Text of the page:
Grosser Hafner

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Grossner Hafner is one of the 111 serial sites of the UNESCO World Heritage Site Prehistoric pile dwellings around the Alps, of which are 56 located in Switzerland.[1][2]

The site of the prehistoric settlement

Geography[edit]

Plan by Ferdinand Keller, 1858
Schweizer Chronik' by Christoph Silberysen, 1576

Grosser Hafner was located on the then swamp area between the Limmat and Zürichsee around Sechseläutenplatz on a small lake island in Zürich, and as well as the other Prehistoric pile dwellings around Zürichsee set on piles to protect against occasional flooding by the Linth and Jona. The settlement is located on Lake Zurich in Enge, a locality of the municipality of Zürich. It was neighbored by the settlements Zürich–Enge Alpenquai and Kleiner Hafner on a then island in the effluence of the Limmat, within an area of about 0.2 square kilometres (49.42 acres) in the city of Zürich. Grosser and Kleiner Hafner comprise 0.64 hectares (1.58 acres), and the buffer zone including the lake area comprises 16.56 hectares (40.92 acres) in all.

History[edit]

Internationally known is the area since 2009, as in the beginning of the construction of the underground parking facility at Sechseläutenplatz the remains of Prehistoric pile dwellings around Zürichsee,[1][2] in the immediate vicinity of the wetland soil settlement Kleiner Hafner in the lower basin of Lake Zurich, were found. Instead of a rescue excavation, the construction works were suspended for nine months and the settlement remains were systematically archaeologically recorded; the results of the excavations are permanently shown in the pavilion to the lakeshore.

Roman island sanctuary[edit]

In Roman time, during the reign of Emperor Hadrian, a round wooden temple as an island sanctuary was built at the Hafner island, which allows a dendrochronological dating. The building was erected in 122 AD, and consisted of oak piles driven deep into the lake bottom. It was surrounded probably with walls made of perishable materials, which formed a circle of seven meters in diameter. The rotunda is located on the former island settlement, about 500 meters away from the Vicus Turicum. The archaeological material indicates that the facility sure may was used up in the 3rd century AD, even up in the 4th century AD by the Gallo-Roman population. On the one hand, the interpretation as the temple is based on the insularity and the design, on the other hand on finds of coins; the majority of the now nearly 90 coins probably are from a so far not proven predecessor building, probably from the third quarter of the 1st century AD. There are also the fragments of bar tiles of maybe another Roman building. In the diving operations from 1998 to 2001 almost 100 kilograms of tile fragments are ensured, and up to 40 coins and several pottery shards, as well as rectangular post hole. An island sanctuary of the Helvetii in connection with settlement the preceding Oppidi Uetliberg and the 1st century BC settlement at the Lindenhof hill may have probably go back to the La Tène culture.[3]

Description[edit]

Once a former island or peninsula at the estuary of Lake Zurich lakeshore and the Limmat, the settlement Kleiner Hafner including the former island Grosser Hafner are very rarely sites, because all periods of pile dwelling are represented. There are finds from the Neolithic Egolzwil, Cortaillod and Horgen cultures forming an important reference assemblage which allows to study the cultural development during the late 5th and early 4th millennia BC.[4]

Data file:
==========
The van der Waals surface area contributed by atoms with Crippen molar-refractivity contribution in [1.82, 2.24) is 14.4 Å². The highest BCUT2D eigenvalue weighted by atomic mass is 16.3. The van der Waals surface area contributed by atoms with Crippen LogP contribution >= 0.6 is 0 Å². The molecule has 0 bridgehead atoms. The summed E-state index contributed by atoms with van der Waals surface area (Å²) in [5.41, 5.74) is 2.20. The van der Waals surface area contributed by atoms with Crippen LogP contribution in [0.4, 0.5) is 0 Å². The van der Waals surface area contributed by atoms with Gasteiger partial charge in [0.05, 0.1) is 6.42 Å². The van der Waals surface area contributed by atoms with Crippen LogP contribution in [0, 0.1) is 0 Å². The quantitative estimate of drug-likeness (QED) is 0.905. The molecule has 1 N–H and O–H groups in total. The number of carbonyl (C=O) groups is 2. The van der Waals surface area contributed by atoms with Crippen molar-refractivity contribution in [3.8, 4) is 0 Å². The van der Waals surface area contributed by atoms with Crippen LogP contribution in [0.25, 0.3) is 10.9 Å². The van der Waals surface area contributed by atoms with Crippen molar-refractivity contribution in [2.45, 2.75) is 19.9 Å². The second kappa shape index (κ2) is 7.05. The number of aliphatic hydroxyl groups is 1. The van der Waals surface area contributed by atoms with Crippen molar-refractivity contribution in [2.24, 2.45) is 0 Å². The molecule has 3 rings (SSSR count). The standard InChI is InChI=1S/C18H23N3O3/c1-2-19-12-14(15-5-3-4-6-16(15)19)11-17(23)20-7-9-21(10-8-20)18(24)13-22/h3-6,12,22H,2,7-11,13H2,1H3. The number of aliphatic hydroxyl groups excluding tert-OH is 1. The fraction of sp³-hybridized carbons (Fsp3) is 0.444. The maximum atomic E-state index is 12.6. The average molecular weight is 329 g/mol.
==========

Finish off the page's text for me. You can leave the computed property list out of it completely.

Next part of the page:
Protection[edit]

As well as being part of the 56 Swiss sites of the UNESCO World Heritage Site Prehistoric pile dwellings around the Alps, the settlement is also listed in the Swiss inventory of cultural property of national and regional significance as a Class A object of national importance.[5] Hence, the area is provided as a historical site under federal protection, within the meaning of the Swiss Federal Act on the nature and cultural heritage (German: Bundesgesetz über den Natur- und Heimatschutz NHG) of 1 July 1966. Unauthorised researching and purposeful gathering of findings represent a criminal offense according to Art. 24.[6]

See also[edit]

Literature[edit]

  • Peter J. Suter, Helmut Schlichtherle et al.: Pfahlbauten – Palafittes – Palafitte. Palafittes, Biel 2009. ISBN 978-3-906140-84-1.
  • Beat Eberschweiler: Ur- und frühgeschichtliche Verkehrswege über den Zürichsee: Erste Ergebnisse aus den Taucharchäologischen Untersuchungen beim Seedamm. In: Mitteilungen des Historischen Vereins des Kantons Schwyz, Volume 96, Schwyz 2004.[7]

References[edit]

  1. ^ a b "Prehistoric Pile Dwellings in Switzerland". Swiss Coordination Group UNESCO Palafittes (palafittes.org). Retrieved 2014-12-10.
  2. ^ a b "World Heritage". palafittes.org. Retrieved 2014-12-10.
  3. ^ Beat Eberschweiler: Schädelreste, Kopeken und Radar: Vielfältige Aufgaben für die Zürcher Tauchequipe IV. In: NAU 8/2001. Amt für Städtebau der Stadt Zürich, Denkmalpflege und Archäologie Unterwasserarchäologie / Labor für Dendrochronologie. Zürich 2001.
  4. ^ "Sites Switzerland: Kleiner Hafner und Grosser Hafer (CH-ZH-10)". palafittes.org. Retrieved 2014-12-10.
  5. ^ "A-Objekte KGS-Inventar" (PDF). Schweizerische Eidgenossenschaft, Amt für Bevölkerungsschutz. 2015-01-01. Archived from the original (PDF) on 2015-10-01. Retrieved 2015-09-13.
  6. ^ "Bundesgesetz über den Natur- und Heimatschutz (NHG)" (PDF) (in German). Hochbaudepartement Stadt Zürich. 2014-10-12. Retrieved 2015-08-21.
  7. ^ Beat Eberschweiler (2004). "Ur- und frühgeschichtliche Verkehrswege über den Zürichsee: Erste Ergebnisse aus den Taucharchäologischen Untersuchungen beim Seedamm" (in German). ETH Bibliothek. Retrieved 2014-12-08.

External links[edit]

Coordinates: 47°21′46.49″N 8°32′34.67″E / 47.3629139°N 8.5429639°E / 47.3629139; 8.5429639